Dear Finance Minister,
I want to tell you a story.
My family’s domestic worker when I was growing up was a wonderful, generous woman who laughed like Oprah Winfrey. The two most precious things to her in the world were her children, and the Zion Christian Church. She never missed the annual Easter pilgrimage to Moria.
Sadly, she died not long after I left school. She was only in her 50s, and her youngest son was still a teenager.
In all, she had four children. The youngest is now 24, and the eldest passed away in her 30s. All of them have struggled to find permanent employment.
Why is this of any significance? Well, unfortunately, it isn’t. These are four typical young South Africans who are products of an inferior education and excluded by the formal economy that has failed to expand and embrace the kind of township in which they live.
Where to begin?
I realise that, in a broad sense, I am not telling you anything you don’t know. No doubt you appreciate better than I, the conditions in which the majority of young South Africans are living.
I also don’t doubt that you are genuine in your interest to change this – to deliver ‘faster and more equitable’ economic growth that will ultimately break down the barriers between South Africa’s two economies.
However, I do wonder whether we are starting in the right place.
Economic growth is a desperately needed, and worthy, goal, but it has to come from somewhere. As Athol Williams, a social philosopher and senior lecturer at the University of Cape Town’s Graduate School of Business, points out, an economy is a product of society:
“To grow the economy, you have to grow the society,” says Williams. “And our society is broken … To build a thriving economy, we need to focus on what we put into it.”
There is a dangerous narrative that if we could just get 5% or 6% economic growth, this would fix all of our problems. Employment would surge, poverty would evaporate, and violent crime would fade.
This is, however, a bit like the indebted consumer who believes that if they could just get more money, all their problems would go away. Yet you don’t solve a debt problem by increasing your income. In fact, it is often the opposite – those who earn more are often more highly indebted.
The only way to get out of debt is to change your behaviour. And, quite logically, if you get out of debt, and no longer have to service it, you will find that you have more money.
Set a foundation
The same is true of a country’s economy.
We will not change society by improving our economy so much as we will improve our economy by changing society.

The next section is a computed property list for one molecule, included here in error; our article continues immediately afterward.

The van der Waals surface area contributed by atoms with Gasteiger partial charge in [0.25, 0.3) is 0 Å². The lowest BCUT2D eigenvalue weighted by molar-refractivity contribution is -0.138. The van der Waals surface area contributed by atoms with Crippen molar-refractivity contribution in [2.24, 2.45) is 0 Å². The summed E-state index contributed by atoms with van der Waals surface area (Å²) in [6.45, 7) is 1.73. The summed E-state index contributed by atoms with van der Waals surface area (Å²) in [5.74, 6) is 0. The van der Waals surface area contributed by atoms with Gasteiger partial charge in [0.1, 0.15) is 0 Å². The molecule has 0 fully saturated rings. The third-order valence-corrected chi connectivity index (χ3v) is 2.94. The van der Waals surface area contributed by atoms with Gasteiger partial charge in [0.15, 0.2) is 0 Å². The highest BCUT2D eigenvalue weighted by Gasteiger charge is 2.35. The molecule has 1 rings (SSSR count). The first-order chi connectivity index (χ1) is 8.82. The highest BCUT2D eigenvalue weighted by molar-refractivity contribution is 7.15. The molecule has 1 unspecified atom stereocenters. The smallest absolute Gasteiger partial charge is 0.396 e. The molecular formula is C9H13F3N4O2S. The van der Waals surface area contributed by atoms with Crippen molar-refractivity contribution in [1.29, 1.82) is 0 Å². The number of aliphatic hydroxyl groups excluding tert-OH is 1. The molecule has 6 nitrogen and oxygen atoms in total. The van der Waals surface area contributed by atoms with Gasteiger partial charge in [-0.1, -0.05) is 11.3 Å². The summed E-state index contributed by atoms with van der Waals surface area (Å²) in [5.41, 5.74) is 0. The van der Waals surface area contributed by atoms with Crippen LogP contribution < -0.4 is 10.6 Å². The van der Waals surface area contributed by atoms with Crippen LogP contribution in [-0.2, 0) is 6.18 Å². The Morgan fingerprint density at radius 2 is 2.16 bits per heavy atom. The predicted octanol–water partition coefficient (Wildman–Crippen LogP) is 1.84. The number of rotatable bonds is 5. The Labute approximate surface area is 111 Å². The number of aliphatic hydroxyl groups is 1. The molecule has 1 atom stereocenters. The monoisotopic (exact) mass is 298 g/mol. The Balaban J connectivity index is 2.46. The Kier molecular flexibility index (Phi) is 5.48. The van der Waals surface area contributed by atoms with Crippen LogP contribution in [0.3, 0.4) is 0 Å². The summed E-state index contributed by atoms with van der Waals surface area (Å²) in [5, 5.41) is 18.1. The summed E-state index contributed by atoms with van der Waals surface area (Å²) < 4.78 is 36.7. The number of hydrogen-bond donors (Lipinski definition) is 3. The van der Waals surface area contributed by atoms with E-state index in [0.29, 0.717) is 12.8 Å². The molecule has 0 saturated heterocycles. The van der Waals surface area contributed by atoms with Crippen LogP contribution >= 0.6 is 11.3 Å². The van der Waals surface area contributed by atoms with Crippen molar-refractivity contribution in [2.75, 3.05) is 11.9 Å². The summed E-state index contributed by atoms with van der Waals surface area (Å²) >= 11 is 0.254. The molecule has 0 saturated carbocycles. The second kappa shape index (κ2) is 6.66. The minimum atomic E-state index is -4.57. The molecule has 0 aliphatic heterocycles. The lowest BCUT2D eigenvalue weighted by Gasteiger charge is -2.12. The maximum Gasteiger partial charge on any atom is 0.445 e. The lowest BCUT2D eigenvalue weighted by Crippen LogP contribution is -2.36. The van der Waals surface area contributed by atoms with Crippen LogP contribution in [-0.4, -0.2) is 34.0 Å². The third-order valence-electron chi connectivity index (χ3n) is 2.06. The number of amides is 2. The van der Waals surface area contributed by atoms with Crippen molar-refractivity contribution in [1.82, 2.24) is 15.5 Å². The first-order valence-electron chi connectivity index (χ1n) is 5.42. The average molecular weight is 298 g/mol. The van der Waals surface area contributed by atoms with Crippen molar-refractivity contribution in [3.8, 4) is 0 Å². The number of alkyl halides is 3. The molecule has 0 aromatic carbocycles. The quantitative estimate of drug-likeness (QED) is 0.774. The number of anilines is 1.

I appreciate that you are the Minister of Finance, and your job description does not include social policy. However, the best economic policies in the world are not going to sustainably alter South Africa’s fortunes unless there are fundamental changes in society that can support them.
As the Minister of Finance, this is what I would hope you are telling your cabinet colleagues. What is your collective vision for the kind of country you want South Africa to be? How are those values reflected in areas like our schooling, our health system and our policing?
At the moment, what is most prominently on display there is dysfunction and indifference. You don’t fix those things simply by growing the economy faster. And you can’t grow the economy faster in a sustainable way if you don’t fix those things.
So my tip for you ahead of the budget is to ask what sort of vision this government has for South Africa, and to what extent that is actually reflected in society. It is to consider not just the country’s economic growth, but its state of well-being.
Most importantly, it is to see societal change as the foundation from which economic upliftment is possible, and not the other way around.
Because, even with all the good intention in the world, your job is impossible unless you have something to build from.
The Minister of Finance Tito Mboweni will deliver the 2020 National Budget on February 26.
Mboweni has invited South Africans to share their views about economic conditions and other issues they would like government to highlight in the budget. In particular, the minister would like public views on what government can do to achieve faster and more equitable economic growth.
Contributions can be sent via:
Twitter: @TreasuryRSA with the hashtag #TipsForMinFin and #Budget2020
National Treasury website: www.treasury.gov.za under the heading ‘Tips’